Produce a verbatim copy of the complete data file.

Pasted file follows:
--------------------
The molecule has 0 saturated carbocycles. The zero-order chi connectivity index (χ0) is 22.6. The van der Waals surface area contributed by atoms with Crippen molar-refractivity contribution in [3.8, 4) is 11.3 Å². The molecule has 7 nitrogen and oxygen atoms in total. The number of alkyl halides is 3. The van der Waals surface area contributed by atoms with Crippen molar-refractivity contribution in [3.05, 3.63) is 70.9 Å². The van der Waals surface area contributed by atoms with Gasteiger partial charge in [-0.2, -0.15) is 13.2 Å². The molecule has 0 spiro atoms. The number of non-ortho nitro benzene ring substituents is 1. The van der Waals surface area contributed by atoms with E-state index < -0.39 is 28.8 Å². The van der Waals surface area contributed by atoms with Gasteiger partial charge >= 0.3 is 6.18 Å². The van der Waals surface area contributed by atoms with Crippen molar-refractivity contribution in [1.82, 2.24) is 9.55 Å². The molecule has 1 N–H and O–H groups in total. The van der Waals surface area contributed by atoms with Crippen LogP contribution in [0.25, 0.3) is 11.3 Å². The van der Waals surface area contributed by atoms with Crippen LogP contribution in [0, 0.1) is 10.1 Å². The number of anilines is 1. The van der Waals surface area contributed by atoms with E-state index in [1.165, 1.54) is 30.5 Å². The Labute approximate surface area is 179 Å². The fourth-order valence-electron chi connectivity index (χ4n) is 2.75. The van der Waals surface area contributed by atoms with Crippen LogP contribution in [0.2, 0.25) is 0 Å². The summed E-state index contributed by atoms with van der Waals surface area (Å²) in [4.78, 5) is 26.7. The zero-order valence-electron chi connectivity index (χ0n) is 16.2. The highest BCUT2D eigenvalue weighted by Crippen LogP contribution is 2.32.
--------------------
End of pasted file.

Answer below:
The molecule has 0 saturated carbocycles. The zero-order chi connectivity index (χ0) is 22.6. The van der Waals surface area contributed by atoms with Crippen molar-refractivity contribution in [3.8, 4) is 11.3 Å². The molecule has 7 nitrogen and oxygen atoms in total. The number of alkyl halides is 3. The van der Waals surface area contributed by atoms with Crippen molar-refractivity contribution in [3.05, 3.63) is 70.9 Å². The van der Waals surface area contributed by atoms with Gasteiger partial charge in [-0.2, -0.15) is 13.2 Å². The molecule has 0 spiro atoms. The number of non-ortho nitro benzene ring substituents is 1. The van der Waals surface area contributed by atoms with E-state index < -0.39 is 28.8 Å². The van der Waals surface area contributed by atoms with Gasteiger partial charge >= 0.3 is 6.18 Å². The van der Waals surface area contributed by atoms with Crippen molar-refractivity contribution in [1.82, 2.24) is 9.55 Å². The molecule has 1 N–H and O–H groups in total. The van der Waals surface area contributed by atoms with Crippen LogP contribution in [0.25, 0.3) is 11.3 Å². The van der Waals surface area contributed by atoms with Crippen LogP contribution in [0, 0.1) is 10.1 Å². The number of anilines is 1. The van der Waals surface area contributed by atoms with E-state index in [1.165, 1.54) is 30.5 Å². The Labute approximate surface area is 179 Å². The fourth-order valence-electron chi connectivity index (χ4n) is 2.75. The van der Waals surface area contributed by atoms with Crippen LogP contribution in [0.2, 0.25) is 0 Å². The summed E-state index contributed by atoms with van der Waals surface area (Å²) in [4.78, 5) is 26.7. The zero-order valence-electron chi connectivity index (χ0n) is 16.2. The highest BCUT2D eigenvalue weighted by Crippen LogP contribution is 2.32.